Regardless of the risk level (100% vs. 50%), if the mother is found to be Kell positive (with the antibody) and her titer score is above 1:8, the standard of care requires the mother’s OB or MFM specialist to closely monitor the baby’s condition. This is accomplished primarily through the use of what is known as a Middle Cerebral Artery ultrasound. This is a non-invasive test that measures the peak velocity of the fetus’ blood in the middle cerebral artery in the brain. If the velocity of the blood in the middle cerebral artery is above a certain threshold, this indicates the presence of anemia, and very likely, HDN. The standard of care requires that the mother’s doctors frequently measure the MCA blood velocity, usually every week or every two weeks (following 20 weeks) to ensure that the fetus’ anemia does not become severe.
In addition to monitoring the MCA blood velocity, doctors also must carefully monitor the fetus for the development of a condition known as hydrops fetalis, a serious fetal condition defined as abnormal accumulation of fluid around various organs. The accumulation of fluid is a direct result of the loss of red blood cells and reflects the body’s attempt to combat the lost red blood cells.
If the fetus’s anemia (or hydrops) becomes severe, the standard of care typically requires that mom and baby undergo what are known as intrauterine transfusions wherein the fetus receives additional red blood cells to help combat the loss of red blood cells caused by the mother’s antibodies. The infusion of “good” red blood cells can help preserve normal organ function and lung development while simultaneously avoiding accumulation of fluid around organs (hydrops fetalis).
Birth Injuries and Risks Associated with Anti-Kell/HDN
The biggest risk associated with Anti Kell and Hemolytic Disease of the Newborn is the premature delivery of the fetus. If the fetus is not monitored closely for the development of anemia, hydrops fetalis and HDN, often times the baby is born prematurely with severe anemia and organ compromise. As a result, these children can spend years in the hospital battling for their lives. Once out of the hospital, these children are routinely beset with complications stemming from their organ compromise (i.e., heart, lung, liver, kidney dysfunction). Caring for these children is often financially devastating for their parents as they can often require round-the-clock care and the vigilance of many specialists. For all of these reasons, if you or a loved one who is pregnant have been found to be Kell positive with a critical titer, it is paramount that your OB or MFM specialist begin vigilant monitoring of your unborn child between 17-20 weeks gestation. Failure to do so not only falls below the standard of care, i.e., is negligent, but can also result in devastating injuries and permanent deficits for your child.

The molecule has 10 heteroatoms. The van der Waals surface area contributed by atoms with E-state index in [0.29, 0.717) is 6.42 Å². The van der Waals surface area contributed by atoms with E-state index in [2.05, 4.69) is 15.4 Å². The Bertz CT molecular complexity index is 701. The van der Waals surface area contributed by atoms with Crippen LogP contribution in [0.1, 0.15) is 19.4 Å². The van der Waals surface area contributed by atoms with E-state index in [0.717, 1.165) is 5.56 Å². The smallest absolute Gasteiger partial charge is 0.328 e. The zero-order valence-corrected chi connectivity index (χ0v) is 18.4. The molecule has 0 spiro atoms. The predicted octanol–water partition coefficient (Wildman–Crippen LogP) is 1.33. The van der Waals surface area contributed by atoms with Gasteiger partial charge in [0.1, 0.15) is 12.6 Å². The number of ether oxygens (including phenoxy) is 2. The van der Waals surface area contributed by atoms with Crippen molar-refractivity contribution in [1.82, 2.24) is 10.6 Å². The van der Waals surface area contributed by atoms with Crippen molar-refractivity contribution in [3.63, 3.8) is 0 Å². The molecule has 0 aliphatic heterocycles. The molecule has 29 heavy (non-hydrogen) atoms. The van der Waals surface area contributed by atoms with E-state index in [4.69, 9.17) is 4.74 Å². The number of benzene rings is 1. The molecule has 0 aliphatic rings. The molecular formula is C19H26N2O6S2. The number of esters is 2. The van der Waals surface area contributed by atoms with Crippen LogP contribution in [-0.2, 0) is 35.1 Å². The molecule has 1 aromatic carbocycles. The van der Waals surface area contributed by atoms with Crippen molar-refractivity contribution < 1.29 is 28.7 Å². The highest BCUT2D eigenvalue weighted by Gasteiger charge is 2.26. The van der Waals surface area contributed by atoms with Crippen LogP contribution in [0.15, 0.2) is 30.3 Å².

Our Baltimore Birth Injury Lawyers at Bennett & Heyman Offer Free Consultations
At Bennett & Heyman, our medical malpractice lawyers have experience in handling cases in which it is alleged that a pregnant woman’s obstetrician and maternal medicine specialist were aware of the presence of maternal anti-Kell antibodies and failed to closely monitor the fetus through the use of serial MCA ultrasounds. If this has happened to you or a loved, call our team of Baltimore birth injury attorneys for a free consultation regardless of where the negligence took place. Our team can help your child and your family secure the support you need and deserve.